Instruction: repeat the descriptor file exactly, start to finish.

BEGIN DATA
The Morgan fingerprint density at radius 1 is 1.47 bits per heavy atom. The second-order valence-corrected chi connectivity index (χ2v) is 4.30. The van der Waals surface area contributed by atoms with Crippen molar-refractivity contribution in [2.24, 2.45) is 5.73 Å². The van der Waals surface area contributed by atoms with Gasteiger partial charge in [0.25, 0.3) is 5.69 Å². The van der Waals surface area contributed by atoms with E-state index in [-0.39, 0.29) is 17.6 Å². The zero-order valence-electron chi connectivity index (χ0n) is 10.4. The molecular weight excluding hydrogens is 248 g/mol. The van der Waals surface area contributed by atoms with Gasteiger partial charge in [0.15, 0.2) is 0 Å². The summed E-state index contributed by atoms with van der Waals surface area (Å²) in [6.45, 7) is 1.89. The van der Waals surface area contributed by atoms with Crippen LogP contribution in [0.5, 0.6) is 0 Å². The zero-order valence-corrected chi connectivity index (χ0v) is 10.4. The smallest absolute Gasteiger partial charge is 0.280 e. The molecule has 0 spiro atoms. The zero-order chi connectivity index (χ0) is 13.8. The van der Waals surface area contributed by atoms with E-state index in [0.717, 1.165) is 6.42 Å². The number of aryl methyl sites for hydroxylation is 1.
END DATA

The Morgan fingerprint density at radius 1 is 1.47 bits per heavy atom. The second-order valence-corrected chi connectivity index (χ2v) is 4.30. The van der Waals surface area contributed by atoms with Crippen molar-refractivity contribution in [2.24, 2.45) is 5.73 Å². The van der Waals surface area contributed by atoms with Gasteiger partial charge in [0.25, 0.3) is 5.69 Å². The van der Waals surface area contributed by atoms with E-state index in [-0.39, 0.29) is 17.6 Å². The zero-order valence-electron chi connectivity index (χ0n) is 10.4. The molecular weight excluding hydrogens is 248 g/mol. The van der Waals surface area contributed by atoms with Gasteiger partial charge in [0.15, 0.2) is 0 Å². The summed E-state index contributed by atoms with van der Waals surface area (Å²) in [6.45, 7) is 1.89. The van der Waals surface area contributed by atoms with Crippen LogP contribution in [0.5, 0.6) is 0 Å². The zero-order valence-corrected chi connectivity index (χ0v) is 10.4. The smallest absolute Gasteiger partial charge is 0.280 e. The molecule has 0 spiro atoms. The zero-order chi connectivity index (χ0) is 13.8. The van der Waals surface area contributed by atoms with E-state index in [0.717, 1.165) is 6.42 Å². The number of aryl methyl sites for hydroxylation is 1.